Roy S. Trahan II, the former publisher of the Cheboygan, Mich., Daily Tribune, has been charged with four felonies for allegedly giving preferential campaign ad rates to a candidate for mayor.

He was arraigned last month on four felony counts of violating Michigan campaign-finance law. Prosecutors say he charged mayoral candidate Thomas Verwys $1 for four campaign ads last year while charging his opponent, Bill Chlopan, $5.20 per column inch.

Trahan faces three years in prison and fines up to $20,000 on the charges.

Sens. John McCain, Russ Feingold and Thad Cochran would probably approve of locking up Trahan and throwing away the key. Because, if their hideous version of “campaign finance reform” is approved by Congress, there will be many more people in jail for exercising their First Amendment rights.

If Michigan law-enforcement authorities are right about Trahan, then clearly what he did was “not fair.” Yet, his actions, no matter how you slice them, are clearly protected by the Constitution. As a member of the press, Trahan is not even legally obligated to accept ads from a politician with whom he disagrees — nor should he be.

Americans have become so conditioned to the notion of using the law to achieve “fairness” at all costs that they are losing sight of right and wrong, constitutional vs. unconstitutional.

And that’s what is at stake in the current congressional debate over campaign finance laws. The most serious threats to freedom are embodied in McCain-Feingold-Cochran legislation. It is a direct assault on the First Amendment. It is an incumbent-protection scheme. It is designed to protect politicians from attacks and thus restricts politically protected speech.

McCain-Feingold-Cochran would ban speech that merely refers to a candidate — not just speech expressly advocating his or her election or defeat. It would ban political speech by labor unions and corporations if it takes place 60 or fewer days before an election.

When the Internal Revenue Service audited my non-profit journalism center in 1996, one of its assertions was that we had dared to sponsor articles critical of President Clinton in an election year. Our defense was based on the First Amendment — and we won. But what will happen in a post-McCain world?

McCain-Feingold-Cochran devotes several pages to defining “coordinate activities” — those not independent of a candidate’s campaign and thus subject to federal election law. This convoluted section of the bill would expand federal restrictions on free speech for independent groups. Expenditures deemed coordinated will be treated as direct contributions — just like Michigan is doing to Trahan.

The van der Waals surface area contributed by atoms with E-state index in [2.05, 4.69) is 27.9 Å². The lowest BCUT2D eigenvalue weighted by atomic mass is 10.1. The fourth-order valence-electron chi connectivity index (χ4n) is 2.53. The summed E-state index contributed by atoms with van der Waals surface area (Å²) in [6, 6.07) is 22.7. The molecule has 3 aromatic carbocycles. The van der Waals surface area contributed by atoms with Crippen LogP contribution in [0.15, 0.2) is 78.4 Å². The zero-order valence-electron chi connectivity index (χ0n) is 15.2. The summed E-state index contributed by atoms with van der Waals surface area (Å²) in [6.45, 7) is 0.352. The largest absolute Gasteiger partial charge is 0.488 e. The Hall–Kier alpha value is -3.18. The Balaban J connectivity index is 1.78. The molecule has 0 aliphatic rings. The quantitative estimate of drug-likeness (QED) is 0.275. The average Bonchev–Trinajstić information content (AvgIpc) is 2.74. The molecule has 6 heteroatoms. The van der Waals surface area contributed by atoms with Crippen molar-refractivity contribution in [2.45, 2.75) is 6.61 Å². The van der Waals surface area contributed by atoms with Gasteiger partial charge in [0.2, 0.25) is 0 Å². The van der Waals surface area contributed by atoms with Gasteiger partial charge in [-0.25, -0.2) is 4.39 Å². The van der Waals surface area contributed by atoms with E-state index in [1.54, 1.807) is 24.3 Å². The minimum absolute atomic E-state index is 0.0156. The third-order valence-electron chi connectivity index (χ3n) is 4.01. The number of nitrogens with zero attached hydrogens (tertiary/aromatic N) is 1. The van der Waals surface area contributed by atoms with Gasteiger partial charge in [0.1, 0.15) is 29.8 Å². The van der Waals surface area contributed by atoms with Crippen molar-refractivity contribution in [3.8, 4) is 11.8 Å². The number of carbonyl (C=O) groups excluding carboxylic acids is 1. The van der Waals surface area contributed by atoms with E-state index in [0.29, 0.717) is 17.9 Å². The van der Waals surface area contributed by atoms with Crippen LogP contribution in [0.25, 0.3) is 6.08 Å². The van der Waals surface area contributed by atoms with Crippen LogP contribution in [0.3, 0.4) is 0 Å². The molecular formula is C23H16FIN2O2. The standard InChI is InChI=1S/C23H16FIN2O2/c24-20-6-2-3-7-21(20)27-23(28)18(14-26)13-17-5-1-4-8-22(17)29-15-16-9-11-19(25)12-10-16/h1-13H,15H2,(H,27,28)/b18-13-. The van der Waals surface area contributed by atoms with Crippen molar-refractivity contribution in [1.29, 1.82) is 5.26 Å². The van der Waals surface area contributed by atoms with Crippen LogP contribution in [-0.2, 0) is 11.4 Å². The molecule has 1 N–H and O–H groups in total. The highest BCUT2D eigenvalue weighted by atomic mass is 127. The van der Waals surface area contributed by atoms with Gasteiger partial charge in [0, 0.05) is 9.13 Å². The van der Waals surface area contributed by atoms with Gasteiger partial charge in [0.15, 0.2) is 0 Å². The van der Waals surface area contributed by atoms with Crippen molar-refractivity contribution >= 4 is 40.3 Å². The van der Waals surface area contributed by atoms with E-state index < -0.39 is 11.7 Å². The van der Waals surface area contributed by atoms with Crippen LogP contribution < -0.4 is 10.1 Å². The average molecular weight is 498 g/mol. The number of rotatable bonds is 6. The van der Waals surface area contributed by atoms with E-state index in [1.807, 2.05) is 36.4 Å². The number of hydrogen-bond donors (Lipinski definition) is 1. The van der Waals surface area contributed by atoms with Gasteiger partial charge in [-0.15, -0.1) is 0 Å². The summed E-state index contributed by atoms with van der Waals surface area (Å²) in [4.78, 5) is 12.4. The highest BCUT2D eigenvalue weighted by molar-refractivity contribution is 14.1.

This is not “reform,” folks, it’s fascism — pure and simple. This is tyranny. We might as well allow the government to simply control all speech prior to elections. And, in fact, why stop there? Why limit the controls to 60 days before elections? Such restrictions are certain to lengthen the election season, so maybe we better just let the government take over the press all year round.

That is the road we’re heading down.

Real campaign finance reform is not even on Congress’ radar screen. What it would mean is simple and straightforward: Political expression of all kinds should be encouraged in a free society. Thus, there should be no campaign spending limitations placed on anyone — with the exception of foreigners. The only requirement of campaign finance law should be full disclosure. Period. End of story.

This would mean we’d have more vigorous debates in political seasons. Is anything wrong with that? It would mean we wouldn’t need distinctions between “soft money” and “hard money.” All these corrupt shell games created by federal campaign law would come to an end.

Oh yeah, we’d need to take one more step toward free elections: We’d need to stop all federal funding of campaigns. Again, period. End of story. Why do we have to make things so complicated? Why do we need lawyers to become involved in our electoral system?

The federal government has no constitutional authority to transfer wealth from the general treasury to political campaigns. All government intrusion in politics accomplishes is to restrain our freedom.

The former publisher of the Cheboygan Daily Tribune is learning that lesson now. Should we learn from his experience? Or will we have to learn the hard way — from our own?

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